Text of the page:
Dark Wood Trim: The Best Neutral Paint Colours to Coordinate
While this blog post refers to the wood trims of the 70’s & 80’s, the colour ideas are also FAB for older homes with dark trimwork
With a focus on updating the oaks and maples of the 90’s, it’s easy to bypass the dark wood trims and doors of the 70’s and 80’s. Oh those were the days…shag carpets, avocado coloured fridges and macramé plant hangers (wait, isn’t some of this back in style again?).
Do you think it’s the colour of your trim that is the problem? Think again…
- With its 2″ width, the SIZE is 1970’s, not the stain colour. In fact, some of the most amazing homes have dark wood trim – but it’s thicker, more substantial looking and often a finer quality wood. In other words, don’t curse the colour, curse the size
- There is nothing we can do about the size, however there is A LOT we can do with what is going on around your trim
- Painting your dark wood trim would help modernize your home, just keep in mind it would STILL be narrower than modern styles
- And if you’re reading this blog post I’m assuming that painting your trim is out of the question for financial, labour-intensive and marital reasons (oh those hubby’s…)
So, while there isn’t much we can do about the size of your wood (wink wink), there is A LOT we can do with what is around it (I’d say we could enhance your wood, but that might be crossing a line…)
Source – Young House Love (who can work wonders with ANY home)
So let’s update that old wood trim WITHOUT painting it!
Before we begin, stop thinking of your trim as a ‘wood/stain’ and start thinking of it as a COLOUR. That’s right, if you blurred your eyes to block out the grain you’d be dealing with a dark brown colour.
And what goes with brown? A LOT! However, just because it ‘goes’ with it doesn’t mean it will UPDATE it, so we want to make sure our paint colour choices don’t date us.
And here is where I’m brutally honest…better get the darts sharpened…I couldn’t find any beautiful photos showing the glorious old 1970’s trimwork in well-decorated rooms. That’s not to say they aren’t out there, however I had to find photos of similar woods/looks so I could effectively show you what you could do.
Medium Toned Gray and Brown Paint Colours with Dark Wood Trim
Click on underlined colour names to view
For a modern look, gray is undoubtedly one of the best choices (along with off-white). Grays are popular because they are versatile and accommodate a wide variety of wood tones, styles and accent colours.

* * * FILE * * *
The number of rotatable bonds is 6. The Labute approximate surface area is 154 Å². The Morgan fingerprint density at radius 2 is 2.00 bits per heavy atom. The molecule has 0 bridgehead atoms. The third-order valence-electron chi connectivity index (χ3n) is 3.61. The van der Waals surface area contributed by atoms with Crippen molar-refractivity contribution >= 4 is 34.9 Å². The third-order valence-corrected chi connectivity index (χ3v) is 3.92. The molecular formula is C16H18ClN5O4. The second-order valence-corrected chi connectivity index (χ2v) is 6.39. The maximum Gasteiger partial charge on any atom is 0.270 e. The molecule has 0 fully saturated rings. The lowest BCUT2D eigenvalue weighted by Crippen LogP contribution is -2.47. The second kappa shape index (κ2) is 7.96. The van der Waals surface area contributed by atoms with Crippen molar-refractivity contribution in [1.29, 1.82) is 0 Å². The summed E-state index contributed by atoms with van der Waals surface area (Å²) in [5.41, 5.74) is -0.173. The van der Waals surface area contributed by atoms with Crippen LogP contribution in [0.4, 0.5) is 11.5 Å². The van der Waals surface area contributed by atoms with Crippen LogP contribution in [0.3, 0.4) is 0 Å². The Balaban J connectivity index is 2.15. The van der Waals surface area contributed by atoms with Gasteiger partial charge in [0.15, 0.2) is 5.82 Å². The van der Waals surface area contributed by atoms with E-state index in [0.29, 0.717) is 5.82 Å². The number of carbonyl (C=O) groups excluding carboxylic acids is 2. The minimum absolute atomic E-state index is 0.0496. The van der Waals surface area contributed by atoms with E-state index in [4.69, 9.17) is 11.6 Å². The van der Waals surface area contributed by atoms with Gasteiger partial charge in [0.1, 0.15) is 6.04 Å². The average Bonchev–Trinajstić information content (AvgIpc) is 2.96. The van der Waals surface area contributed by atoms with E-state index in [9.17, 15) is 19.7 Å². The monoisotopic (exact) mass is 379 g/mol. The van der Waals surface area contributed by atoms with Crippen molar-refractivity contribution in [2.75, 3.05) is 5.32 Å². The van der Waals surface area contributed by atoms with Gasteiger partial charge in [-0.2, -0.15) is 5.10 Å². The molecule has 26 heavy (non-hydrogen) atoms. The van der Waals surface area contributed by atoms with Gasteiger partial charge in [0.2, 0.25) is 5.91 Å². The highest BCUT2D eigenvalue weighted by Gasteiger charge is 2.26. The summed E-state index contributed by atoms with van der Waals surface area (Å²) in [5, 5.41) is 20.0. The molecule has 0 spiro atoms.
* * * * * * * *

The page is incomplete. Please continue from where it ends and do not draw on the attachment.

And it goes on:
Source – Henhouse
A gray colour like this (in a room with enough natural light) is a STUNNING complement to dark wood trim. The brown of the trim and the gray paint colour play well together, creating a neutral, organic and modern look.
These are medium toned gray paint colours. Chelsea Gray is a bit heavier feeling than Dorian Gray and has a slightly more neutral, charcoal base. Dorian Gray is a bit softer feeling as it has a subtle brown/taupe base.
When it comes to warm tones/browns, you need to be careful that you don’t just blend things right in. You want to keep the contrast up and can do so either with a) a lighter brown colour like tan/beige or warm things up considerably and get out of the ‘chocolate’ range.
Source – Bayer Built
Peanut Shell is an orange based tan colour. Morrel is similar, but has more brown, less orange. Latte is still warm feeling but doesn’t have the same dominant orange undertone of the other 2.
Keep in mind…
- A room with a medium/dark paint colour and dark trim needs adequate lighting to bring things to life. It also needs to be lightened and brightened via accents and decor so that there is some contrast and interest, otherwise things may fall a bit flat and heavy
- While warm browns like the ones shown above can look awesome with dark trim, heavier chocolate browns can blend in and leave your room without much definition or contrast
Light and Neutral Paint Colours with Dark Wood Trim
When using light and bright paint colours, you have to be careful that your home décor can visually support a high contrast look. Without getting into too much detail (as there will be another blog post about this in the future), you need other high contrast items in your room that mimic the look of your trim/walls.
Kylie M Interiors E-Design
Source – Jane Lockhart
While this isn’t the traditional 1970’s look, the dark wood flooring and door help to show you how a soft, light gray paint colour can look beautiful with darker wood tones.